Firewalld is installed by default on CentOS 8 system, but if it is not installed on your system, you can execute the following command for its installation:

sudo dnf install firewalld
sudo systemctl enable firewalld --now

Enable or disable Firewalld from starting automatically at system boot:

sudo systemctl enable firewalld
sudo systemctl start firewalld

Check the current status of Firewalld and see if it’s running:

sudo systemctl status firewalld

Step 3. Setup and configuration of FirewallD.

Below are the predefined zones included in FirewallD:

  • drop – Dropped all incoming connections without any reply and only allowed outgoing connections.
  • block – It is the same as the zone drop, but all incoming connections are blocked with  icmp-host- prohibited or icmp6-adm-prohibited messages.
  • public – It represents unreliable public areas.
  • external – External networks in the event that the firewall uses as the gateway. Because it is configured for NAT masquerading and internal network will remain private but accessible.
  • internal – Only accepted the selected incoming connections and it’s for the internal network.
  • DMZ – Demilitarized zone, it is publicly accessible to the internal network with limited access and accepted only selected incoming connections.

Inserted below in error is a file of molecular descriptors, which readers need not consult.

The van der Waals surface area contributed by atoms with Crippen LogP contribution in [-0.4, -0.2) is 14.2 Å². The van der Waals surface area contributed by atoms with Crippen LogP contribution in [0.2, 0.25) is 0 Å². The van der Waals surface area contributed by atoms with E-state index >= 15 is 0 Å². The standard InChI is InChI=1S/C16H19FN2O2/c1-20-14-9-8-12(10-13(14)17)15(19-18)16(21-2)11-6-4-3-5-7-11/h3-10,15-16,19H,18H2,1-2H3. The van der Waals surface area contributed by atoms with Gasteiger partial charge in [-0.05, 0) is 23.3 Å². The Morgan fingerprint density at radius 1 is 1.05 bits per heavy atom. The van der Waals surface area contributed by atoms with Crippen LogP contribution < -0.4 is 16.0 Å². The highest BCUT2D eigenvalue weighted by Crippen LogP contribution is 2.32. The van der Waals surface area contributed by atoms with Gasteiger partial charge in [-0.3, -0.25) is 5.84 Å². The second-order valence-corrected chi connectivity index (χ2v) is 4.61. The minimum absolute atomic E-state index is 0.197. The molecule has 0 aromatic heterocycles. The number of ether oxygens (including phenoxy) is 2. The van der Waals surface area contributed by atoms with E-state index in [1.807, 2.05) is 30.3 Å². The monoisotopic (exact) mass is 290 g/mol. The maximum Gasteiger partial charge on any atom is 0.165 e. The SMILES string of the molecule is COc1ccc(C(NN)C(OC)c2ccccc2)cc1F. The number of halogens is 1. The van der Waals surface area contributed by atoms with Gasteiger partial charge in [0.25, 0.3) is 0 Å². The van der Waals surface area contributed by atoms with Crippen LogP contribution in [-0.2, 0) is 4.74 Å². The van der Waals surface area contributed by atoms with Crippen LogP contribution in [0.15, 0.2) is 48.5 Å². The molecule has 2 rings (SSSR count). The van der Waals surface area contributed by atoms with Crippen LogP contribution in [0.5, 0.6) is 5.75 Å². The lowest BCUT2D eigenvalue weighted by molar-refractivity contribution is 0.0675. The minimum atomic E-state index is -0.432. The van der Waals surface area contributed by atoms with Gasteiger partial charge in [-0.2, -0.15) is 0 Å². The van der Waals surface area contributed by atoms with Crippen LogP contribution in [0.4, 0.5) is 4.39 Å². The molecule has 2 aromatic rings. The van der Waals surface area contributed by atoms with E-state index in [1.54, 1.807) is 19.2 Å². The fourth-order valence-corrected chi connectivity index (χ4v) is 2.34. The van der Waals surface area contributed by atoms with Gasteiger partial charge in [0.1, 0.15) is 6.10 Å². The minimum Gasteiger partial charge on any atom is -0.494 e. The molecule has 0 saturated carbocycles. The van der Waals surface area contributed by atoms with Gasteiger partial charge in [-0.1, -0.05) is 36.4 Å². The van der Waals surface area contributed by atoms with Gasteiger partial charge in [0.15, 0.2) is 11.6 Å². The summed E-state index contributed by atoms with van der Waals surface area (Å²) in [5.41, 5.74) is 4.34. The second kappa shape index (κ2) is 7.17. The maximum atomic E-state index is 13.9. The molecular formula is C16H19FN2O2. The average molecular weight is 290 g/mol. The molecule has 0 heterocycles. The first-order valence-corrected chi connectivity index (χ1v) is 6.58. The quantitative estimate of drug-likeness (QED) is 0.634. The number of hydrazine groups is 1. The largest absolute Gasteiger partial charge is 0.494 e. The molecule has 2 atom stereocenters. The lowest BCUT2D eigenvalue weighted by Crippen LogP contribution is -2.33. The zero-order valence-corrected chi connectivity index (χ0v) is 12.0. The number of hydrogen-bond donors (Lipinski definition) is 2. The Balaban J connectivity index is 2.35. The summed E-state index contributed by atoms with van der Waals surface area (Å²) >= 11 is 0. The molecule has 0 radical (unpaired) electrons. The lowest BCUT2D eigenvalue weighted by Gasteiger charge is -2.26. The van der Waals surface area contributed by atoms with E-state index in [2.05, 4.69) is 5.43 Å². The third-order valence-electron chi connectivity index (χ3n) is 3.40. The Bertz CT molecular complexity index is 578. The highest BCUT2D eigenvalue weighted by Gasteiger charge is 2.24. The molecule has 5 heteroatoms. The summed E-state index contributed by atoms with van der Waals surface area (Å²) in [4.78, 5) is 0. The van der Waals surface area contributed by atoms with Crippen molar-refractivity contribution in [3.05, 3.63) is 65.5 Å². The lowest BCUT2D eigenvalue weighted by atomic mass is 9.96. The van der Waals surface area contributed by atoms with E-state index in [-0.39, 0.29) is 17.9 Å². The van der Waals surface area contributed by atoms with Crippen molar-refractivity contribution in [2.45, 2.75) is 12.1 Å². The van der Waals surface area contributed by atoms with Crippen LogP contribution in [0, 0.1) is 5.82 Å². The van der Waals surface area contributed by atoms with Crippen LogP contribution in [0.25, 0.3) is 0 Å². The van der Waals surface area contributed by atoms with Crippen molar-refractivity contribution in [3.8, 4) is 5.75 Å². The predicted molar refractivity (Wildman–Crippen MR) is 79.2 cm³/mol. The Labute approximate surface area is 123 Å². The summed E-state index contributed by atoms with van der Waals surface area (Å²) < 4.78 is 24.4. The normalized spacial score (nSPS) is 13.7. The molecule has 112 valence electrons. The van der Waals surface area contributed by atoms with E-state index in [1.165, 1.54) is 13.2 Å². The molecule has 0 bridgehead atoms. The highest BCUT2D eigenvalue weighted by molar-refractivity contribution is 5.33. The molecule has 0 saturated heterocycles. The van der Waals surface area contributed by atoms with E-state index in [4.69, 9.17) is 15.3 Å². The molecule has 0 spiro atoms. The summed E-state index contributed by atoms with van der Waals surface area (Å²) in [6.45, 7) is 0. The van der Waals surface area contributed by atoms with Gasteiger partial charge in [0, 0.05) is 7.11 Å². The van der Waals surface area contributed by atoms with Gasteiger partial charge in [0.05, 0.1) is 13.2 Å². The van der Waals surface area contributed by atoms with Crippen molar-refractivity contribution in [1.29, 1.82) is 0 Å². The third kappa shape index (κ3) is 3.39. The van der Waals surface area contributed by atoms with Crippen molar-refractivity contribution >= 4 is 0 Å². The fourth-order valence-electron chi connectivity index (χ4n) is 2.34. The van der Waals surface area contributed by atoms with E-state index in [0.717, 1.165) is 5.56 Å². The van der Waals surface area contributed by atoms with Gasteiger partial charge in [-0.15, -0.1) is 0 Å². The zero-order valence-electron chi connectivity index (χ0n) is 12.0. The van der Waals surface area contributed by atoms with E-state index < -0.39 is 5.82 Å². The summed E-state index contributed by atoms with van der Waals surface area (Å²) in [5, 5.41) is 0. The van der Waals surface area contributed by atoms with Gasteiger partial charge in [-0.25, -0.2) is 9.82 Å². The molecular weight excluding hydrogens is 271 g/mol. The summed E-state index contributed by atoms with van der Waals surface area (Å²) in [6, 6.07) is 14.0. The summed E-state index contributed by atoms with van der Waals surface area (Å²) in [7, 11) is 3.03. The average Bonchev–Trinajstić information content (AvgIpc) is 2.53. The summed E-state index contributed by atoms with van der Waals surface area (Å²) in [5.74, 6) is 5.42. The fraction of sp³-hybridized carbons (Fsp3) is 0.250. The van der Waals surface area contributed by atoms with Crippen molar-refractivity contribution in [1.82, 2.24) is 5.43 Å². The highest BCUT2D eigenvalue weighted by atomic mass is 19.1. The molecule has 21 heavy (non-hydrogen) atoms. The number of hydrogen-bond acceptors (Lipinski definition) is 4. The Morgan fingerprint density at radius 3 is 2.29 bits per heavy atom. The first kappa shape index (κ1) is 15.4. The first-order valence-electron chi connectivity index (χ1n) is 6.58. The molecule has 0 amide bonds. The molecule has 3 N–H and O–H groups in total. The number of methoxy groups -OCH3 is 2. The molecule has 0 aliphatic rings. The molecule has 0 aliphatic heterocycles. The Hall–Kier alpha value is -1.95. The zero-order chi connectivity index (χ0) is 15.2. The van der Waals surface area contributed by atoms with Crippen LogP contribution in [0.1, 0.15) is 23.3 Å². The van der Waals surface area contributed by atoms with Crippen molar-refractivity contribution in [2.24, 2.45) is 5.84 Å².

• work – Using for work machines.
  • home – Using for home machines.
  • trusted – Accept all network connections.

By default, the public zone is the default zone after the firewall service is enabled. To list all available zones run:

firewall-cmd --get-zones

The below commands are used to change the default zone and verify.

firewall-cmd --set-default-zone=home
firewall-cmd --get-default-zone

For example open HTTP port 80 and HTTPS port 443, and run the commands used to open temporarily:

firewall-cmd --zone=public --add-service=http
firewall-cmd --zone=public --add-service=https

Below are commands used to open permanently:

firewall-cmd --zone=public --permanent --add-service=http
firewall-cmd --zone=public --permanent --add-service=https

To implement the changes we need to reload the firewall with:

firewall-cmd --reload

Check for open ports/services:

firewall-cmd --list-all

Congratulations! You have successfully configured Firewalld. Thanks for using this tutorial for installing FirewallD on the CentOS 8 system. For additional help or useful information, we recommend you check the official FirewallD website.

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r00t is a seasoned Linux system administrator with a wealth of experience in the field. Known for his contributions to idroot.us, r00t has authored numerous tutorials and guides, helping users navigate the complexities of Linux systems. His expertise spans across various Linux distributions, including Ubuntu, CentOS, and Debian. r00t's work is characterized by his ability to simplify complex concepts, making Linux more accessible to users of all skill levels. His dedication to the Linux community and his commitment to sharing knowledge makes him a respected figure in the field.